Te Whatu Ora is urging green fingered kiwis to guard against Legionnaires' disease during the spring and summer gardening season.
Legionnaires' disease or Legionellosis is an uncommon but dangerous ‘gardener’s’ pneumonia. There are various types, but one of the main strains is often caused by bacteria found in compost and potting mixes.
Medical Officer of Health Dr David Sinclair from the National Public Health Service says case numbers in New Zealand often spike in September, October and November during spring gardening season.
“Legionnaires’ disease can be fatal, but it’s also very easy for gardeners to protect themselves against it” said Dr Sinclair.
“By following a few simple precautions you can reduce your risk when handling compost and potting mix. Most importantly dig out a well-fitting facemask to wear, put on gloves, damp down soil and wash your hands when you’re done.”
Public health services across New Zealand have already started seeing an uptick in spring time Legionnaires' disease notifications.
In the Auckland region case numbers for all types of Legionnaires’ disease in 2022 are the highest they’ve been in five years, while nationally there have been more than 140 cases in the year to date.
Typically, around 60% of Legionnaires’ disease cases each year are the Longbeachae type, which is linked to the bacteria found in compost and potting mix.
Te Whatu Ora is keen to reduce the risk of further cases this year particularly given the serious health outcomes Legionnaires’ disease can cause.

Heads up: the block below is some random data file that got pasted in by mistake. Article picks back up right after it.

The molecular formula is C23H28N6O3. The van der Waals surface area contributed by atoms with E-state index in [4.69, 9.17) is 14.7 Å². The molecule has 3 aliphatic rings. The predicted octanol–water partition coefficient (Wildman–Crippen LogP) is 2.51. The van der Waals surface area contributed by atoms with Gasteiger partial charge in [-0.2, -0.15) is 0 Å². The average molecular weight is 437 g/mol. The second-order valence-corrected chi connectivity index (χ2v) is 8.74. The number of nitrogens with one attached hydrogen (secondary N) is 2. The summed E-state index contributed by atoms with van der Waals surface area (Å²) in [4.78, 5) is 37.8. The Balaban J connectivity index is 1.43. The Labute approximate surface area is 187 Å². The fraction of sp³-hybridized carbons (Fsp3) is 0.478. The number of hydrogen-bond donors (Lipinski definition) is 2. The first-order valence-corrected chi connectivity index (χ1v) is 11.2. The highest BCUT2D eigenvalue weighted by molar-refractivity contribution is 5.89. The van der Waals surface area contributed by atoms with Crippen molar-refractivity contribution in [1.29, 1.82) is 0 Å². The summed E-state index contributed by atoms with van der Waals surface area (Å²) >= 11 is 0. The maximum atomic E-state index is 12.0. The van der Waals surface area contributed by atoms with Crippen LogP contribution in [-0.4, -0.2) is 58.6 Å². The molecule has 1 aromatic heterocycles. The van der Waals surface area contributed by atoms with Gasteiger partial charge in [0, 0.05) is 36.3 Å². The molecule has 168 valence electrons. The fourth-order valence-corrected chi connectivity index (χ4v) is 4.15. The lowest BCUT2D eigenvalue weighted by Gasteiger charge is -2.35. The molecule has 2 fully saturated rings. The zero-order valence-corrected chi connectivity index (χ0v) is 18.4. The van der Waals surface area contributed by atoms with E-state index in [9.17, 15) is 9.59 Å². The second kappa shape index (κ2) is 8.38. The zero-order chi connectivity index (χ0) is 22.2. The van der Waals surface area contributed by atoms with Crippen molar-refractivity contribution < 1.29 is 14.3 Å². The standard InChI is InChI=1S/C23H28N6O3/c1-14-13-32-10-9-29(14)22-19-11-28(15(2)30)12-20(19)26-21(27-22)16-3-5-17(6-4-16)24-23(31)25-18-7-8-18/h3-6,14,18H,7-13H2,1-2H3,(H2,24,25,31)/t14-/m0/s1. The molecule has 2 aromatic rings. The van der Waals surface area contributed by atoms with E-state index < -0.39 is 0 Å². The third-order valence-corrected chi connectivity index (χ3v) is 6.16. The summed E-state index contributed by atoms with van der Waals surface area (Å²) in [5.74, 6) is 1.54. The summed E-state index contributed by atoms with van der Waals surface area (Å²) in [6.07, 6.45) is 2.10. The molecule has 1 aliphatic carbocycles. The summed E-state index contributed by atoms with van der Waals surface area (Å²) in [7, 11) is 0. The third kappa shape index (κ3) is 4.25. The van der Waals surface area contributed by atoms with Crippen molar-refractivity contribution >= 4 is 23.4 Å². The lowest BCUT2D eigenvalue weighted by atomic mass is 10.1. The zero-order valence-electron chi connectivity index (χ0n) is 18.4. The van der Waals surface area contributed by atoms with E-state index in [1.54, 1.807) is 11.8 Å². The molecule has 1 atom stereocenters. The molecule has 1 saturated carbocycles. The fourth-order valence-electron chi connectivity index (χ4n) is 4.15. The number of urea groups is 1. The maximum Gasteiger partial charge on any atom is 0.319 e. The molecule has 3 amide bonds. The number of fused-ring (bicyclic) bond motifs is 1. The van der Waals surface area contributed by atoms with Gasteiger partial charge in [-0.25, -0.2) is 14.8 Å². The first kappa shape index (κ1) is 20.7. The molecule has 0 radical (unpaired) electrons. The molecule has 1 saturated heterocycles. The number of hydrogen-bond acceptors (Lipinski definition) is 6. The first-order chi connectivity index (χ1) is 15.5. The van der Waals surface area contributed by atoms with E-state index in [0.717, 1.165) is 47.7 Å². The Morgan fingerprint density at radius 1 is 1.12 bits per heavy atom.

“The disease is uncommon but it can be really severe, so it’s important to take it seriously” added Dr Sinclair.
“The risk is higher for older people, as well as those who smoke, have lung conditions or a weakened immune system. As it can’t be spread from person to person it’s quite simple to keep yourself safe.
“Gardeners just need to remember to gear up when they get out there this Labour weekend and beyond.”
Gear up when handling compost, potting mix and compost products.
1. Mask up and wear gloves
Use well-fitting disposable face mask (like the medical masks people used during COVID-19) and wear gloves when handling compost and potting mix.
2. Cut (don’t rip)
Open bags of compost or potting mix carefully and away from your face using scissors.
3. Work outside
Work with compost or potting mix in a well-ventilated outdoor area.
4. Compost is dry? Damp it down
Dampen down compost or potting mix to reduce dust.
5. Soap it up
Wash your hands thoroughly with soap and water after the work is done.
For further media enquiries please contact firstname.lastname@example.org.